Analyzing your competitor’s website is the fastest way to gauge their marketing efforts. Take note of any of the following items and copy down the specific URL for future reference:
- Do they have a blog?
- Are they creating whitepapers or ebooks?
- Do they post videos or webinars?
- Do they have a podcast?
- Are they using static visual content such as infographics and cartoons?
- What about slide decks?
- Do they have a FAQs section?
- Are there featured articles?
- Do you see press releases?
- Do they have a media kit?
- What about case studies?
- Do they publish buying guides and data sheets?
- What online and offine advertising campaigns are they running?
7. Take note of your competition’s content strategy.
Then, take a look at the quantity of these items. Do they have several hundred blog posts or a small handful? Are there five white papers and just one ebook?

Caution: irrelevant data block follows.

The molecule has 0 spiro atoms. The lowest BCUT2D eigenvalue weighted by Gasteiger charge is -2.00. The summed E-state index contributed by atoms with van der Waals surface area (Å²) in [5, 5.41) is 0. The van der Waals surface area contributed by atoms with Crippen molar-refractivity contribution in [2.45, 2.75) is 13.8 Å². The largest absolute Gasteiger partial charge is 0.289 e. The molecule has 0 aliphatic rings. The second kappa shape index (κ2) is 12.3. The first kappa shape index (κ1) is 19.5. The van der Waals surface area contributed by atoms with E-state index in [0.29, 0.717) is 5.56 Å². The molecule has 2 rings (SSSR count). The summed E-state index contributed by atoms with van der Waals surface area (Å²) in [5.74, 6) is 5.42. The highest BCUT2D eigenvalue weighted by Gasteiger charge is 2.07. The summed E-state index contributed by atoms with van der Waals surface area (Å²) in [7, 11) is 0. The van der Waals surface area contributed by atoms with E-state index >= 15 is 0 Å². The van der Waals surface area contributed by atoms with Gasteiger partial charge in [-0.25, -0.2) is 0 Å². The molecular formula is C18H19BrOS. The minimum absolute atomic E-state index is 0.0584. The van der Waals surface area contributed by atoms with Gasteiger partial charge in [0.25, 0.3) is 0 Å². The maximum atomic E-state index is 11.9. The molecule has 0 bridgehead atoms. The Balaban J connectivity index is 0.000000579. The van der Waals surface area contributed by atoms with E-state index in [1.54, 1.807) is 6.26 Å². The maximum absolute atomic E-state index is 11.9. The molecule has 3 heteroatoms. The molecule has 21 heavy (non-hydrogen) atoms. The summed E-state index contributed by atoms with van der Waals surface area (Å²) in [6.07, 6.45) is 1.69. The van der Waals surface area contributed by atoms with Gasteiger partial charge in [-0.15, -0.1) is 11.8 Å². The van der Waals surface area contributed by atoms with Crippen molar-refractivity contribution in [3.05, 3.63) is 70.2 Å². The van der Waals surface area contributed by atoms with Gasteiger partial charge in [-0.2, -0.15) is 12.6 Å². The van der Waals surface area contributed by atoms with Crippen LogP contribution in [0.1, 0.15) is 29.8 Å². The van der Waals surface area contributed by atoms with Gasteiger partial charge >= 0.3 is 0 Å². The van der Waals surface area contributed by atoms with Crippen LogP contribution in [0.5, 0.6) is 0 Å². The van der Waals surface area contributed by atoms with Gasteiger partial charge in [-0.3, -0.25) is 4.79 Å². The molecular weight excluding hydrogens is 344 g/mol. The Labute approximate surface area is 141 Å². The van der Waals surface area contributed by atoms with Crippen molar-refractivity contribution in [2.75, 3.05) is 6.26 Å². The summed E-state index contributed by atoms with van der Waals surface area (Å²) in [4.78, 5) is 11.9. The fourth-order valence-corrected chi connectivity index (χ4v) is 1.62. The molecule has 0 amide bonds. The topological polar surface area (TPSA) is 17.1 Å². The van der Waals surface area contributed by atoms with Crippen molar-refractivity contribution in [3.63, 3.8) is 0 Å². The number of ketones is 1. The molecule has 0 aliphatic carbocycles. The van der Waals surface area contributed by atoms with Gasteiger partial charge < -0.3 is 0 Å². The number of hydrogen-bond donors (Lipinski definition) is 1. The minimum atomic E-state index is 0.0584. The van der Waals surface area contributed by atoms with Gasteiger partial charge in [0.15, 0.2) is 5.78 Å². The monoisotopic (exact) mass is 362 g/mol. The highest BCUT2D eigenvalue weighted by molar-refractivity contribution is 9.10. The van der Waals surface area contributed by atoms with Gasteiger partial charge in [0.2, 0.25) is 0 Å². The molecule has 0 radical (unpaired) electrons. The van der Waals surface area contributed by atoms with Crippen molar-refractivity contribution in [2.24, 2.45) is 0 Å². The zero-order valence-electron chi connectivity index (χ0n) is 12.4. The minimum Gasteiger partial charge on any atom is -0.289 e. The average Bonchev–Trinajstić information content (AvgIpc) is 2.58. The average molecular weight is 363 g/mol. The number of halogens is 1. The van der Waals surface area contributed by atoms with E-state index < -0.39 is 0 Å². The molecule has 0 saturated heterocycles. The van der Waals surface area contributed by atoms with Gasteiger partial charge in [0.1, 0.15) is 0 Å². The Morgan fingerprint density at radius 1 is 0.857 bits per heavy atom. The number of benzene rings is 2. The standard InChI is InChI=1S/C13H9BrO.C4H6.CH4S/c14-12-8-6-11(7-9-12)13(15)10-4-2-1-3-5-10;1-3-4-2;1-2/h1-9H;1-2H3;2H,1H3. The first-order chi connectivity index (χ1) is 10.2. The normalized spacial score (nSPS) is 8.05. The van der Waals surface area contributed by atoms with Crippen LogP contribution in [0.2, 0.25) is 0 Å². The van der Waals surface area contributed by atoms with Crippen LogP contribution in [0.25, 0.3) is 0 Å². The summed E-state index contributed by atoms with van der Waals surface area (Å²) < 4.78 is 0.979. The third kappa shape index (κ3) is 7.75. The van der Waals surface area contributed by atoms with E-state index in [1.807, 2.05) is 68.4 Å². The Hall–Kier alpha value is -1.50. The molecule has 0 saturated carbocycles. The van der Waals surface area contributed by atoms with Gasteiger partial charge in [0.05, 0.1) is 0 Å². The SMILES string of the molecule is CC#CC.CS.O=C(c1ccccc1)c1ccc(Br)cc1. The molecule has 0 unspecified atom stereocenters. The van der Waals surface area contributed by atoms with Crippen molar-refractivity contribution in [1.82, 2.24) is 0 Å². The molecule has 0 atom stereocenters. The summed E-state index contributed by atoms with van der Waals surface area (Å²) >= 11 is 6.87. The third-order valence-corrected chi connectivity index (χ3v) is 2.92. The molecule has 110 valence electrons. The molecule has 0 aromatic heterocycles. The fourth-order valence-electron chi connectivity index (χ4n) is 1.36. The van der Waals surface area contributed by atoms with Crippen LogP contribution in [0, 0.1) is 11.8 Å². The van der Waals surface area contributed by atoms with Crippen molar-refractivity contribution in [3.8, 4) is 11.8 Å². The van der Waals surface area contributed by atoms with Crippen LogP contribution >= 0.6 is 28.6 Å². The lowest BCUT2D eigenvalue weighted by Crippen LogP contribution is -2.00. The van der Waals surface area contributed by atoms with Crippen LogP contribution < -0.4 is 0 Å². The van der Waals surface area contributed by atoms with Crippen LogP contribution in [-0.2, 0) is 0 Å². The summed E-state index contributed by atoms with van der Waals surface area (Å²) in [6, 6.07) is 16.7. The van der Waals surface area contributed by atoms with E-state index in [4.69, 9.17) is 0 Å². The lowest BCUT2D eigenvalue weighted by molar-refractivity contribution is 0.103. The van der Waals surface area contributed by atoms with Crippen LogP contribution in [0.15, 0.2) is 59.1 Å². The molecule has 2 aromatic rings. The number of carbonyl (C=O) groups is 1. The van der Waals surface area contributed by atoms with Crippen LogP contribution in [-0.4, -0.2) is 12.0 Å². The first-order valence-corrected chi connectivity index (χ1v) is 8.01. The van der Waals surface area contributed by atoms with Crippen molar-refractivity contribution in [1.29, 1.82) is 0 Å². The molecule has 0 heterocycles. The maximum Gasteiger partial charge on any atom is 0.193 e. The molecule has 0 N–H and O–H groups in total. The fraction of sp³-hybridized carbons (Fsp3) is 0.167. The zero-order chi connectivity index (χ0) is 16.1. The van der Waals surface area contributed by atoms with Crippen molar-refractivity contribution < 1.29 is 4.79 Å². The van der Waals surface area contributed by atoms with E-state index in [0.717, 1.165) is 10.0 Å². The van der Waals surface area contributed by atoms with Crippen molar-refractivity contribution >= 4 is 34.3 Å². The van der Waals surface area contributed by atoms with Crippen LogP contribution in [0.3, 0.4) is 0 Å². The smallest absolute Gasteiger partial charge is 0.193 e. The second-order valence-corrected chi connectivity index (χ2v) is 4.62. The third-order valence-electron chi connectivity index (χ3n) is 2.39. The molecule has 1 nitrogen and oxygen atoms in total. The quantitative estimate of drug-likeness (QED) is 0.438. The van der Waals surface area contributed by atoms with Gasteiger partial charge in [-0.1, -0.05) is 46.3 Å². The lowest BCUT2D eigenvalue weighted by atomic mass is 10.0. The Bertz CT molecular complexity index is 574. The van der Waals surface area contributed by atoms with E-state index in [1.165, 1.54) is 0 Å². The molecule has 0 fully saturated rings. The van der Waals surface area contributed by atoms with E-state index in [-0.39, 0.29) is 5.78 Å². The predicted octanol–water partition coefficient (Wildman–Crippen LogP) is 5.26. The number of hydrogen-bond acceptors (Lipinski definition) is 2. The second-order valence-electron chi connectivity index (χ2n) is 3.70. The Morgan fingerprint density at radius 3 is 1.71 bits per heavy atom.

Next, determine the frequency of these content assets. Are they publishing something new each week or once a month? How often does a new ebook or case study come out?
Chances are, if you come across a robust archive of content, your competitor has been publishing regularly. Depending on the topics they’re discussing, this content may help you hone in on their lead generating strategies.
From there, you should move on to evaluating the quality of their content. After all, if the quality is lacking, it won’t matter how often they post since their target audience won’t find much value there
When analyzing your competitor’s content, consider the following questions:
- How accurate is their content?
- Are spelling or grammar errors present?
- How in-depth does their content go? (Is it introductory level that just scratches the surface or more advanced topics with high-level ideas?)
- What tone do they use?
- Is the content structured for readability? (Are they using bullet points, bold headings, and numbered lists?)
- Is their content free and available to anyone or do their readers need to opt-in?
- Who is writing their content? (In-house team? One person? Multiple contributors?)
- Is there a visible byline or bio attached to their articles?
As you continue to scan the content, pay attention to the photos and imagery your competitors are using.